Reuters: Iran will not abandon uranium enrichment, despite its negotiations with the European Union on its nuclear programme, a senior official said on Sunday. Foreign Ministry spokesman Hamid Reza Asefi said Iran would never renounce its right to carry out the process, but was hopeful about the outcome of the talks with Europe. Reuters

TEHRAN - Iran will not abandon uranium enrichment, despite its negotiations with the European Union on its nuclear programme, a senior official said on Sunday.

Foreign Ministry spokesman Hamid Reza Asefi said Iran would never renounce its right to carry out the process, but was hopeful about the outcome of the talks with Europe.

Britain, France and Germany, representing the European Union, have been trying to persuade Tehran to scrap all parts of its atomic fuel cycle, particularly uranium enrichment which can be used to make atomic bombs as well as fuel for power plants.

Asefi said uranium enrichment was Iran's legitimate right, reiterating comments made almost daily by Iranian officials.

"Iran will never give up its (uranium) enrichment activities," Asefi told a weekly news conference.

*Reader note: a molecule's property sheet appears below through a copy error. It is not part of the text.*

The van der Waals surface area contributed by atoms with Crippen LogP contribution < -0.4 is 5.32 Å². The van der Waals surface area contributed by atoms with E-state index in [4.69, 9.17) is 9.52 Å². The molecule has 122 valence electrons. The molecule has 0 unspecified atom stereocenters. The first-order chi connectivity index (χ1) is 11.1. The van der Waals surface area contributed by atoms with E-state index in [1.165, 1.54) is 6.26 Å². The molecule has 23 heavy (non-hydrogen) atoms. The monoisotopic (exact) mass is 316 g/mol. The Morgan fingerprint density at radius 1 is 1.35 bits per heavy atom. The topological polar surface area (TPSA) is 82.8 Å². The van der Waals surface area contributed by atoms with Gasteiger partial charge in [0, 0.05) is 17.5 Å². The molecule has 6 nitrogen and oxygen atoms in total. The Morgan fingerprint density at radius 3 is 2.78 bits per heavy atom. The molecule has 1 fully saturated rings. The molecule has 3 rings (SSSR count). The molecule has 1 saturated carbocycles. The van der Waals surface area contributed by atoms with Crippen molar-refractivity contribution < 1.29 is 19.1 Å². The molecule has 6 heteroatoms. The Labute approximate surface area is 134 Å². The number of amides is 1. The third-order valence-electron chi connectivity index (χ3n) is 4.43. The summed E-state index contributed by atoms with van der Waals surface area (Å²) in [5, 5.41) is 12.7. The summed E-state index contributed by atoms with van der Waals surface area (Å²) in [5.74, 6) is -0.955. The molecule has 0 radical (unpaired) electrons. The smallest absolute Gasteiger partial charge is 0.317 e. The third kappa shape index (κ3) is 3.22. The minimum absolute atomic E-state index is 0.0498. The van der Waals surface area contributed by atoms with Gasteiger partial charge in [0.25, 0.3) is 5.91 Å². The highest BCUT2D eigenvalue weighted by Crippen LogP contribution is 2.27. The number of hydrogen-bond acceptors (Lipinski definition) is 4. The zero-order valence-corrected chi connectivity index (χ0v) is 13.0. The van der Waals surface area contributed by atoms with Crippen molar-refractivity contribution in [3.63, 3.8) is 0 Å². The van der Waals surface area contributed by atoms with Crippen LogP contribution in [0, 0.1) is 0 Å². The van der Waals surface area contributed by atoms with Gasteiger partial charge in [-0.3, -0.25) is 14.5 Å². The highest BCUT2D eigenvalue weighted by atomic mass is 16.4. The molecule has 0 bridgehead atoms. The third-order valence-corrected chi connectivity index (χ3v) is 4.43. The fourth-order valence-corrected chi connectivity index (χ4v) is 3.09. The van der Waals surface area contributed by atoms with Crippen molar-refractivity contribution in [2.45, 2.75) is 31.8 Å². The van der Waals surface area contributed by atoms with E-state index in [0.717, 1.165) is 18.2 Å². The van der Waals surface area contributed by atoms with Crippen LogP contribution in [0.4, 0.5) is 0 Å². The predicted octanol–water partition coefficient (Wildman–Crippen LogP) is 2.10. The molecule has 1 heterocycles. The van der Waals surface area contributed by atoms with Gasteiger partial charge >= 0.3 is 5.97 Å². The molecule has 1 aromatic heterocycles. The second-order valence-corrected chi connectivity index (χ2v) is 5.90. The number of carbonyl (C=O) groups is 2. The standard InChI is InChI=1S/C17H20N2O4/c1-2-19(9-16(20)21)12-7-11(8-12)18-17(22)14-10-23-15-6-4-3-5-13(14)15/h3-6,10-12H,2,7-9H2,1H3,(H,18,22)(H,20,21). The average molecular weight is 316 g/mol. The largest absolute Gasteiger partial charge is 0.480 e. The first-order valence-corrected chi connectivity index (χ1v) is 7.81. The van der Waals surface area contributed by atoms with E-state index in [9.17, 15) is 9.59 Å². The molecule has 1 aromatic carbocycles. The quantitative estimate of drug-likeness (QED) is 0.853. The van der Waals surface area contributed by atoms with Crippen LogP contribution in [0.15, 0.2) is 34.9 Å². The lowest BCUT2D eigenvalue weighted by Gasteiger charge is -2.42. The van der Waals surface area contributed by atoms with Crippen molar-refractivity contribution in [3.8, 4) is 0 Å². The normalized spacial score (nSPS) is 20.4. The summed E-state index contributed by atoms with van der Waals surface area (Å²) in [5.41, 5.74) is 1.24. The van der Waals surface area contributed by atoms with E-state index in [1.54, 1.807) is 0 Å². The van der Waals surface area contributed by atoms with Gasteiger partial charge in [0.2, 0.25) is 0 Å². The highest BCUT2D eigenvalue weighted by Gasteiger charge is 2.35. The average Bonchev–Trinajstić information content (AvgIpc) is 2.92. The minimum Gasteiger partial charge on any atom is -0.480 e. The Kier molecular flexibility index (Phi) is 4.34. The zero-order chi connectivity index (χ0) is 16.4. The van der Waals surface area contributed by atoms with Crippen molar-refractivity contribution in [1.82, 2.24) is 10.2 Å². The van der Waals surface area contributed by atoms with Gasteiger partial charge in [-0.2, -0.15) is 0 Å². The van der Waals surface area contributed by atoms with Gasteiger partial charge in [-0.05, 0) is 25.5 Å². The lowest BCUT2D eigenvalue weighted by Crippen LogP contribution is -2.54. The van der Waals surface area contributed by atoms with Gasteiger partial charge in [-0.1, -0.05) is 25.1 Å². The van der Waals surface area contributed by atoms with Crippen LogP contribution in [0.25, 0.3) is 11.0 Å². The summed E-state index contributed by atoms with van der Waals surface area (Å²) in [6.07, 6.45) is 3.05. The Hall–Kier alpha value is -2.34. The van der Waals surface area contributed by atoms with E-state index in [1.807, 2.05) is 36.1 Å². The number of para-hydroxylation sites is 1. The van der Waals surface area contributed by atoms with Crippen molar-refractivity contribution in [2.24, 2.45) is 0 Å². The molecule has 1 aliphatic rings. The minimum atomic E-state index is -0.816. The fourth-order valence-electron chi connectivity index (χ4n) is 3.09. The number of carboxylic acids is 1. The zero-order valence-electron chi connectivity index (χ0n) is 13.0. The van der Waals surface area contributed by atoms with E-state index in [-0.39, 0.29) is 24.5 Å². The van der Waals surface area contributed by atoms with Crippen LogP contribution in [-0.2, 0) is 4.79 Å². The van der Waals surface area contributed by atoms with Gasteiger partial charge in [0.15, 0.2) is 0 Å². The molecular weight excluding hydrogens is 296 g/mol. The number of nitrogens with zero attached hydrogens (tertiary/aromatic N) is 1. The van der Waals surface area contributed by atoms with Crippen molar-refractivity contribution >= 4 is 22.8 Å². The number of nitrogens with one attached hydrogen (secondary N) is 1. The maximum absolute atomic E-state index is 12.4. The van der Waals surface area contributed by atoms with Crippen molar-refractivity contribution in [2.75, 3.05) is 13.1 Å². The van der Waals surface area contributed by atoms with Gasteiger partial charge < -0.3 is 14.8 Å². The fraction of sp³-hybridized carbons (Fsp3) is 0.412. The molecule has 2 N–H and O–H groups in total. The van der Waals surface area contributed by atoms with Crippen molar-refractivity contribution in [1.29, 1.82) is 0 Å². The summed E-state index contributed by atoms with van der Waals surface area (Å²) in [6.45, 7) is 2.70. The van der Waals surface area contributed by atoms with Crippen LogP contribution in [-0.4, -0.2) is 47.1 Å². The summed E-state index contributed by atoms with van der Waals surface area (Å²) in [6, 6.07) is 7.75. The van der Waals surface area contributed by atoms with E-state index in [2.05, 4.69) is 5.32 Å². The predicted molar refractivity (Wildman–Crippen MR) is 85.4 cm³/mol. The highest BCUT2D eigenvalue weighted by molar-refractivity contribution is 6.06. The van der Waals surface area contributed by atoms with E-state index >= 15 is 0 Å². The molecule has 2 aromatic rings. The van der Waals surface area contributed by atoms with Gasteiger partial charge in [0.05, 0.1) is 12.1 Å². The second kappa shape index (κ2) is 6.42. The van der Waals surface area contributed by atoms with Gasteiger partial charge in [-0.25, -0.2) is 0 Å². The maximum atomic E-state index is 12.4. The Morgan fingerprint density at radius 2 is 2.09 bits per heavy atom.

Washington, which suspects Iran of using civilian atomic power as cover for a weapons programme, backs the talks but wants Iran to give up its disputed nuclear activities.

Iran, which insists its atomic ambitions are entirely peaceful, has agreed to suspend uranium enrichment while the talks with the EU continue but insists the freeze is temporary.

"Iran's uranium enrichment suspension is only for a short period of time," Asefi said. "It will be until reaching an agreement with the EU."

The European Union says that if Iran resumes enrichment, it will support a U.S. plan to refer Tehran to the U.N. Security Council, which could impose economic sanctions.

Officials from Britain, France, Germany and Iran are to meet later this month to continue the talks.

Asefi said Iran was hopeful about the next meeting, saying: "The prospect of the talks is more positive than before."

"We hope to reach a clear solution at the next meeting on April 19," Asefi said.

He denied reports of Iran purchasing 12 cruise missiles from Ukraine.

The Financial Times newspaper last month quoted Ukraine's prosecutor-general as saying that 18 X-55 cruise missiles, were exported in 2001 to Iran and China. It said none were exported with the nuclear warheads they were designed to carry.

"The government, the foreign and other ministries have not made such a deal with Ukraine," Asefi said.